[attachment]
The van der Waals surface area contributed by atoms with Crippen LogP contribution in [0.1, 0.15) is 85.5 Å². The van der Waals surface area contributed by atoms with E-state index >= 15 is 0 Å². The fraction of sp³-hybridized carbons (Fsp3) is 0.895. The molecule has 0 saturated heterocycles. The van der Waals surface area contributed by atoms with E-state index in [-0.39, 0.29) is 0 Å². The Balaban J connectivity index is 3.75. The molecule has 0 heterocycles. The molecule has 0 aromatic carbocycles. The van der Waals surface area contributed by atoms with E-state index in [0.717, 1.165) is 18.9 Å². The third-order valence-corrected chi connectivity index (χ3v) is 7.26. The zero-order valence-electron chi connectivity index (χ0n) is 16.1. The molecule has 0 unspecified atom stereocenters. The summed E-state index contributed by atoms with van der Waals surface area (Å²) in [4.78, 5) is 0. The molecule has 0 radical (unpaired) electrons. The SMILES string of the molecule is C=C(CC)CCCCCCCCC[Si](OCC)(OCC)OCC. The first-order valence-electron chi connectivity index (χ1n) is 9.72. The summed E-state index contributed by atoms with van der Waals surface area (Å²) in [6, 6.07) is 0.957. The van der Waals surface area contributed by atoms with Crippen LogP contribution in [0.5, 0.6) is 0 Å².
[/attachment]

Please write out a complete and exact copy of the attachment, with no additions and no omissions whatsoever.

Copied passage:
The van der Waals surface area contributed by atoms with Crippen LogP contribution in [0.1, 0.15) is 85.5 Å². The van der Waals surface area contributed by atoms with E-state index >= 15 is 0 Å². The fraction of sp³-hybridized carbons (Fsp3) is 0.895. The molecule has 0 saturated heterocycles. The van der Waals surface area contributed by atoms with E-state index in [-0.39, 0.29) is 0 Å². The Balaban J connectivity index is 3.75. The molecule has 0 heterocycles. The molecule has 0 aromatic carbocycles. The van der Waals surface area contributed by atoms with E-state index in [0.717, 1.165) is 18.9 Å². The third-order valence-corrected chi connectivity index (χ3v) is 7.26. The zero-order valence-electron chi connectivity index (χ0n) is 16.1. The molecule has 0 unspecified atom stereocenters. The summed E-state index contributed by atoms with van der Waals surface area (Å²) in [4.78, 5) is 0. The molecule has 0 radical (unpaired) electrons. The SMILES string of the molecule is C=C(CC)CCCCCCCCC[Si](OCC)(OCC)OCC. The first-order valence-electron chi connectivity index (χ1n) is 9.72. The summed E-state index contributed by atoms with van der Waals surface area (Å²) in [6, 6.07) is 0.957. The van der Waals surface area contributed by atoms with Crippen LogP contribution in [0.5, 0.6) is 0 Å².